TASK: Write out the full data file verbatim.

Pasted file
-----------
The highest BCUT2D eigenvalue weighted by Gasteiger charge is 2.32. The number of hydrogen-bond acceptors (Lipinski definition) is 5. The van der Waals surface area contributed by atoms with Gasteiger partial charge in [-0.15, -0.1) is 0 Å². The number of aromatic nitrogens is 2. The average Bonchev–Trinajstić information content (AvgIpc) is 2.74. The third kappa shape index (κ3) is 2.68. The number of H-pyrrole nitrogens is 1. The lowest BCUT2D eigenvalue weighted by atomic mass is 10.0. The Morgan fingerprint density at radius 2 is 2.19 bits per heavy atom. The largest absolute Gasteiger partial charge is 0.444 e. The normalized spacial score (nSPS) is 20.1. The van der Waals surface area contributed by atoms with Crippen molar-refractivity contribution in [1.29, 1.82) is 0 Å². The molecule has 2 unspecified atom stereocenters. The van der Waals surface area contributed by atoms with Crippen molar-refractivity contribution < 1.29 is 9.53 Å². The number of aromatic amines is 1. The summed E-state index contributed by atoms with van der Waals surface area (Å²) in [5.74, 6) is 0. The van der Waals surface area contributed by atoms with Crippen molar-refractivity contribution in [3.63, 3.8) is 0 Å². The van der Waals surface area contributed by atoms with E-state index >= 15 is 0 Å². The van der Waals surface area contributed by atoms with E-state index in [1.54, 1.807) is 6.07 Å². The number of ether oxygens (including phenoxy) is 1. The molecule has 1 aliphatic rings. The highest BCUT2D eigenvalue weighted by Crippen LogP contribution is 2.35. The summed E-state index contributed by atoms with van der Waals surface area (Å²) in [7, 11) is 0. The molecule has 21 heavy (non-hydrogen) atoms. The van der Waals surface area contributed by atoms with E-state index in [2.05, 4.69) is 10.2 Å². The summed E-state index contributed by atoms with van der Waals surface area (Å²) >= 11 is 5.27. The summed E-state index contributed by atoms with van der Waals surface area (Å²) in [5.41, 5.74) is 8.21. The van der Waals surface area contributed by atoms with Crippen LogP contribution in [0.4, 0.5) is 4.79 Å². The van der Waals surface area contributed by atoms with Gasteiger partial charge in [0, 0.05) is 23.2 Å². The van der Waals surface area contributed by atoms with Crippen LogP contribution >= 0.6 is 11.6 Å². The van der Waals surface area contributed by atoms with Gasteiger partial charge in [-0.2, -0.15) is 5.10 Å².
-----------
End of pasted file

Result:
The highest BCUT2D eigenvalue weighted by Gasteiger charge is 2.32. The number of hydrogen-bond acceptors (Lipinski definition) is 5. The van der Waals surface area contributed by atoms with Gasteiger partial charge in [-0.15, -0.1) is 0 Å². The number of aromatic nitrogens is 2. The average Bonchev–Trinajstić information content (AvgIpc) is 2.74. The third kappa shape index (κ3) is 2.68. The number of H-pyrrole nitrogens is 1. The lowest BCUT2D eigenvalue weighted by atomic mass is 10.0. The Morgan fingerprint density at radius 2 is 2.19 bits per heavy atom. The largest absolute Gasteiger partial charge is 0.444 e. The normalized spacial score (nSPS) is 20.1. The van der Waals surface area contributed by atoms with Crippen molar-refractivity contribution in [1.29, 1.82) is 0 Å². The molecule has 2 unspecified atom stereocenters. The van der Waals surface area contributed by atoms with Crippen molar-refractivity contribution < 1.29 is 9.53 Å². The number of aromatic amines is 1. The summed E-state index contributed by atoms with van der Waals surface area (Å²) in [5.74, 6) is 0. The van der Waals surface area contributed by atoms with Crippen molar-refractivity contribution in [3.63, 3.8) is 0 Å². The van der Waals surface area contributed by atoms with E-state index >= 15 is 0 Å². The van der Waals surface area contributed by atoms with E-state index in [1.54, 1.807) is 6.07 Å². The number of ether oxygens (including phenoxy) is 1. The molecule has 1 aliphatic rings. The highest BCUT2D eigenvalue weighted by Crippen LogP contribution is 2.35. The summed E-state index contributed by atoms with van der Waals surface area (Å²) in [7, 11) is 0. The molecule has 21 heavy (non-hydrogen) atoms. The van der Waals surface area contributed by atoms with E-state index in [2.05, 4.69) is 10.2 Å². The summed E-state index contributed by atoms with van der Waals surface area (Å²) >= 11 is 5.27. The summed E-state index contributed by atoms with van der Waals surface area (Å²) in [5.41, 5.74) is 8.21. The van der Waals surface area contributed by atoms with Crippen LogP contribution in [0.4, 0.5) is 4.79 Å². The van der Waals surface area contributed by atoms with Gasteiger partial charge in [0, 0.05) is 23.2 Å². The van der Waals surface area contributed by atoms with Crippen LogP contribution >= 0.6 is 11.6 Å². The van der Waals surface area contributed by atoms with Gasteiger partial charge in [-0.2, -0.15) is 5.10 Å².